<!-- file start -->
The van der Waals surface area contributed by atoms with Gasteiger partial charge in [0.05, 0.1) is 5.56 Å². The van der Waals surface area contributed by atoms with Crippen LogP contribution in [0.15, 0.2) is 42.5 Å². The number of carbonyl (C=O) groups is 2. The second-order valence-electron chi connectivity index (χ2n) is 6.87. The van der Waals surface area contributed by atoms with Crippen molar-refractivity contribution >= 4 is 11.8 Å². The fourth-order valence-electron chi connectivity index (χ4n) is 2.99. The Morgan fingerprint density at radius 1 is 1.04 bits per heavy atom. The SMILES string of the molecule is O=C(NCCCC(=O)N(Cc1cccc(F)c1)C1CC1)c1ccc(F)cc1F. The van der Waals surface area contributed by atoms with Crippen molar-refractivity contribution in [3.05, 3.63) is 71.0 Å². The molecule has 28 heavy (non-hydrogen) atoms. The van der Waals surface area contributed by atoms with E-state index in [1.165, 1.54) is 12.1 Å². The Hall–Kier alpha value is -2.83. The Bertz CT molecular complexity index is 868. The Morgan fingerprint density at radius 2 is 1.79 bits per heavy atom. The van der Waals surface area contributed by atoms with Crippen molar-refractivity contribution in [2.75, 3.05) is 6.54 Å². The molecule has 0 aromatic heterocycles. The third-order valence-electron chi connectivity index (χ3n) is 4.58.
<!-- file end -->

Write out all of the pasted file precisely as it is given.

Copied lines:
The van der Waals surface area contributed by atoms with Gasteiger partial charge in [0.05, 0.1) is 5.56 Å². The van der Waals surface area contributed by atoms with Crippen LogP contribution in [0.15, 0.2) is 42.5 Å². The number of carbonyl (C=O) groups is 2. The second-order valence-electron chi connectivity index (χ2n) is 6.87. The van der Waals surface area contributed by atoms with Crippen molar-refractivity contribution >= 4 is 11.8 Å². The fourth-order valence-electron chi connectivity index (χ4n) is 2.99. The Morgan fingerprint density at radius 1 is 1.04 bits per heavy atom. The SMILES string of the molecule is O=C(NCCCC(=O)N(Cc1cccc(F)c1)C1CC1)c1ccc(F)cc1F. The van der Waals surface area contributed by atoms with Crippen molar-refractivity contribution in [3.05, 3.63) is 71.0 Å². The molecule has 28 heavy (non-hydrogen) atoms. The van der Waals surface area contributed by atoms with E-state index in [1.165, 1.54) is 12.1 Å². The Hall–Kier alpha value is -2.83. The Bertz CT molecular complexity index is 868. The Morgan fingerprint density at radius 2 is 1.79 bits per heavy atom. The van der Waals surface area contributed by atoms with Crippen molar-refractivity contribution in [2.75, 3.05) is 6.54 Å². The molecule has 0 aromatic heterocycles. The third-order valence-electron chi connectivity index (χ3n) is 4.58.